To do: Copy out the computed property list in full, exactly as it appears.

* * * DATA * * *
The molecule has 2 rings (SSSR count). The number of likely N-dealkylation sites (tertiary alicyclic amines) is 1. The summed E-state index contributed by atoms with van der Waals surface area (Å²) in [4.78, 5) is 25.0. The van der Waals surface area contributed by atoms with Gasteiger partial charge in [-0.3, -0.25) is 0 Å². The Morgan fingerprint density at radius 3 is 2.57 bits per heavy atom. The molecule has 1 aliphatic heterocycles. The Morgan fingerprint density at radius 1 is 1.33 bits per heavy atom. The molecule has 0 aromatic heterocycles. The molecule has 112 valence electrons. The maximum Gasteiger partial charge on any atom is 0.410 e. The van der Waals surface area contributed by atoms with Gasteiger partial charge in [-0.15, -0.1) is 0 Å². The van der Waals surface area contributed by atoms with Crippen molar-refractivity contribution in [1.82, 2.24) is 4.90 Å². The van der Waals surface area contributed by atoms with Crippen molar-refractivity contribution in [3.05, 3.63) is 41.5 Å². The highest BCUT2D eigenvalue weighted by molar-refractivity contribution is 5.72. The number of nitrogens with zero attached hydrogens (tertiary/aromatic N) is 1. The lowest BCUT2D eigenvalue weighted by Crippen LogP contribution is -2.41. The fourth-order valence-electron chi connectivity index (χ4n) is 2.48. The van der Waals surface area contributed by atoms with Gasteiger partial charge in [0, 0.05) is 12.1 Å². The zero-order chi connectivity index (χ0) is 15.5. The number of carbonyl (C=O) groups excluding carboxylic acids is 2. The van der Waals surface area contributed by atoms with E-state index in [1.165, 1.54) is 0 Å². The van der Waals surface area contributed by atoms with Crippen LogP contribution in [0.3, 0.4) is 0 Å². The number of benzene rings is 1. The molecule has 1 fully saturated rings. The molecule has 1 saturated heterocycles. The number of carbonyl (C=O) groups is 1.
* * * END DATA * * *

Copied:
The molecule has 2 rings (SSSR count). The number of likely N-dealkylation sites (tertiary alicyclic amines) is 1. The summed E-state index contributed by atoms with van der Waals surface area (Å²) in [4.78, 5) is 25.0. The van der Waals surface area contributed by atoms with Gasteiger partial charge in [-0.3, -0.25) is 0 Å². The Morgan fingerprint density at radius 3 is 2.57 bits per heavy atom. The molecule has 1 aliphatic heterocycles. The Morgan fingerprint density at radius 1 is 1.33 bits per heavy atom. The molecule has 0 aromatic heterocycles. The molecule has 112 valence electrons. The maximum Gasteiger partial charge on any atom is 0.410 e. The van der Waals surface area contributed by atoms with Gasteiger partial charge in [-0.15, -0.1) is 0 Å². The van der Waals surface area contributed by atoms with Crippen molar-refractivity contribution in [1.82, 2.24) is 4.90 Å². The van der Waals surface area contributed by atoms with Crippen molar-refractivity contribution in [3.05, 3.63) is 41.5 Å². The highest BCUT2D eigenvalue weighted by molar-refractivity contribution is 5.72. The number of nitrogens with zero attached hydrogens (tertiary/aromatic N) is 1. The lowest BCUT2D eigenvalue weighted by Crippen LogP contribution is -2.41. The fourth-order valence-electron chi connectivity index (χ4n) is 2.48. The van der Waals surface area contributed by atoms with Gasteiger partial charge in [0, 0.05) is 12.1 Å². The zero-order chi connectivity index (χ0) is 15.5. The number of carbonyl (C=O) groups excluding carboxylic acids is 2. The van der Waals surface area contributed by atoms with E-state index in [1.165, 1.54) is 0 Å². The van der Waals surface area contributed by atoms with Crippen LogP contribution in [0.3, 0.4) is 0 Å². The number of benzene rings is 1. The molecule has 1 fully saturated rings. The molecule has 1 saturated heterocycles. The number of carbonyl (C=O) groups is 1.